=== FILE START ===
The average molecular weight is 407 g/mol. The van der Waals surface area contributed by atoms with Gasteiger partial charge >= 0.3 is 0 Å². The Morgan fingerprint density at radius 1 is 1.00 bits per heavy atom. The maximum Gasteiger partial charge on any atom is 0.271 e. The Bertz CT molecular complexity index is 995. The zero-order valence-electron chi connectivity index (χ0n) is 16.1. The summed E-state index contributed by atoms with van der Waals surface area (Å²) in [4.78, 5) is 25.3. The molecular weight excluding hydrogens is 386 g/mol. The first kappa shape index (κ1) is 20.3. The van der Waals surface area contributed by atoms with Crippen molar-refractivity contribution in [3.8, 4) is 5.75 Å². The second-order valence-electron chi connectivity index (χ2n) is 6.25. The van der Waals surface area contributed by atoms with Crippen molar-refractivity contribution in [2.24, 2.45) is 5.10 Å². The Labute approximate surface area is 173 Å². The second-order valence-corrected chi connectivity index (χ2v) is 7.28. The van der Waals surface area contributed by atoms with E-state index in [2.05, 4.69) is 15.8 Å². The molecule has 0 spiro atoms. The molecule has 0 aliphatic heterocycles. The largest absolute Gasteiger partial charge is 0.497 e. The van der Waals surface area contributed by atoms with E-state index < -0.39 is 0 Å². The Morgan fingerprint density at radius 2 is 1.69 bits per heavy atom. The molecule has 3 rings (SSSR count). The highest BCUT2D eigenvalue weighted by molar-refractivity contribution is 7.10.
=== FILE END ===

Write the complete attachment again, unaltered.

The average molecular weight is 407 g/mol. The van der Waals surface area contributed by atoms with Gasteiger partial charge >= 0.3 is 0 Å². The Morgan fingerprint density at radius 1 is 1.00 bits per heavy atom. The maximum Gasteiger partial charge on any atom is 0.271 e. The Bertz CT molecular complexity index is 995. The zero-order valence-electron chi connectivity index (χ0n) is 16.1. The summed E-state index contributed by atoms with van der Waals surface area (Å²) in [4.78, 5) is 25.3. The molecular weight excluding hydrogens is 386 g/mol. The first kappa shape index (κ1) is 20.3. The van der Waals surface area contributed by atoms with Crippen molar-refractivity contribution in [3.8, 4) is 5.75 Å². The second-order valence-electron chi connectivity index (χ2n) is 6.25. The van der Waals surface area contributed by atoms with Crippen molar-refractivity contribution in [2.24, 2.45) is 5.10 Å². The Labute approximate surface area is 173 Å². The second-order valence-corrected chi connectivity index (χ2v) is 7.28. The van der Waals surface area contributed by atoms with E-state index in [2.05, 4.69) is 15.8 Å². The molecule has 0 spiro atoms. The molecule has 0 aliphatic heterocycles. The largest absolute Gasteiger partial charge is 0.497 e. The van der Waals surface area contributed by atoms with E-state index < -0.39 is 0 Å². The Morgan fingerprint density at radius 2 is 1.69 bits per heavy atom. The molecule has 3 rings (SSSR count). The highest BCUT2D eigenvalue weighted by molar-refractivity contribution is 7.10.